Type of Insurance Linked to Length of Survival After Lung Surgery

At a single robotic-assisted pulmonary lobectomy center, patients with public insurance or combined public and private insurance fared worse than those with private insurance, according to a new retrospective analysis.

The study used public insurance status as a marker for low socioeconomic status (SES) and suggests that patients with combined insurance may constitute a separate population that deserves more attention.

Lower SES has been linked to later stage diagnoses and worse outcomes in NSCLC. Private insurance is a generally-accepted indicator of higher SES, while public insurance like Medicare or Medicaid, alone or in combination with private supplementary insurance, is an indicator of lower SES.

Although previous studies have found associations between patients having public health insurance and experiencing later-stage diagnoses and worse overall survival, there have been few studies of surgical outcomes, and almost no research has examined combination health insurance, according to Allison O. Dumitriu Carcoana, who presented the research during a poster session at the European Lung Cancer Congress 2023.

“This is an important insurance subgroup for us because the majority of our patients fall into this subgroup by being over 65 years old and thus qualifying for Medicare while also paying for a private supplement,” said Ms. Carcoana, who is a medical student at University of South Florida Health Morsani College of Medicine, Tampa.

A previous analysis by the group found an association between private insurance status and better discharge status, as well as higher 5-year overall survival. After accumulating an additional 278 patients, the researchers examined 10-year survival outcomes.

In the new analysis, 52% of 711 participants had combination insurance, while 28% had private insurance, and 20% had public insurance. The subgroups all had similar demographic and histological characteristics. The study was unique in that it found no between-group differences in higher stage at diagnosis, whereas previous studies have found a greater risk of higher stage diagnosis among individuals with public insurance. As expected, patients in the combined insurance group had a higher mean age (P less than .0001) and higher Charlson comorbidity index scores (= .0014), which in turn was associated with lower 10-year survival. The group also had the highest percentage of former smokers, while the public insurance group had the highest percentage of current smokers (P = .0003).

At both 5 and 10 years, the private insurance group had better OS than the group with public (less than .001) and the combination insurance group (= .08). Public health insurance was associated with worse OS at 5 years (hazard ratio, 1.83; P less than .005) but not at 10 years (HR, 1.18; = .51), while combination insurance was associated with worse OS at 10 years (HR, 1.72; = .02).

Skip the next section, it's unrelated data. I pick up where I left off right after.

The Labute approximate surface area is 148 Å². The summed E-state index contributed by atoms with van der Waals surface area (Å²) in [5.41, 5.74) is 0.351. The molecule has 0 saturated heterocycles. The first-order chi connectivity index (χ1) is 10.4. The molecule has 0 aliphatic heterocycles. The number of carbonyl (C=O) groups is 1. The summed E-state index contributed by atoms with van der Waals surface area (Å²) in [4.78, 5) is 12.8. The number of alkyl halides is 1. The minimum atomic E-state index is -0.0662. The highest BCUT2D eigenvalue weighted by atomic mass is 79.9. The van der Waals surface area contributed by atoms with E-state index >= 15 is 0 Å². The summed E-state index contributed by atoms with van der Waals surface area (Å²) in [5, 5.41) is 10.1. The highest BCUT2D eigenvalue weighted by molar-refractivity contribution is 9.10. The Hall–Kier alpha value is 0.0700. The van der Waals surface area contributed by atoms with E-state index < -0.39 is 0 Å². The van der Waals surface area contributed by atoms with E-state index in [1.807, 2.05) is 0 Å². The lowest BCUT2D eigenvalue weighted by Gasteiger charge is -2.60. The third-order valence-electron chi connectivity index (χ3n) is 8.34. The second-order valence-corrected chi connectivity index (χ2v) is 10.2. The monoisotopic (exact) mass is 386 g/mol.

“We think that patients with public health insurance having the worst 5-year overall survival, despite their lower ages and fewer comorbid conditions, compared with patients with combination insurance, highlights the impact of lower socioeconomic status on health outcomes. These patients had the same tumor characteristics, BMI, sex, and race as our patients in the other two insurance groups. The only other significant risk factor [the group had besides having a higher proportion of patients with lower socioeconomic status was that it had a higher proportion of current smokers]. But the multivariate analyses showed that insurance status was an independent predictor of survival, regardless of smoking status or other comorbidities,” said Ms. Carcoana.

“At 10 years post-operatively, the survival curves have shifted and the combination patients had the worst 10-year overall survival. We attribute this to their higher number of comorbid conditions and increased age. In practice, [this means that] the group of patients with public insurance type, but no supplement, should be identified clinically, and the clinical team can initiate a discussion,” Ms. Carcoana said.

“Do these patients feel that they can make follow-up appointments, keep up with medication costs, and make the right lifestyle decisions postoperatively on their current insurance plan? If not, can they afford a private supplement? In our cohort specifically, it may also be important to do more preoperative counseling on the importance of smoking cessation,” she added.

The study is interesting, but it has some important limitations, according to Raja Flores, MD, who was not involved with the study. He noted that the authors didn’t include information about cancer stage, which is the most important predictor of survival. Also missing is operative mortality data.

The fact that the study includes a single surgeon has some disadvantages in terms of broader applicability, but it also controls for surgical technique. “Different surgeons have different ways of doing things, so if you had the same surgeon doing it the same way every time, you can look at other variables like insurance (status) and stage,” said Dr. Flores.

The results may also provide an argument against using robotic surgery in patients who do not have insurance, especially since they have not been proven to be better than standard minimally invasive surgery with no robotic assistance. With uninsured patients, “you’re using taxpayer money for a more expensive procedure that isn’t proving to be any better,” Dr. Flores explained.

The study was performed at a single center and cannot prove causation due to its retrospective nature.

Ms. Carcoana and Dr. Flores have no relevant financial disclosures.

This article originally appeared on MDedge.com, part of the Medscape Professional Network.

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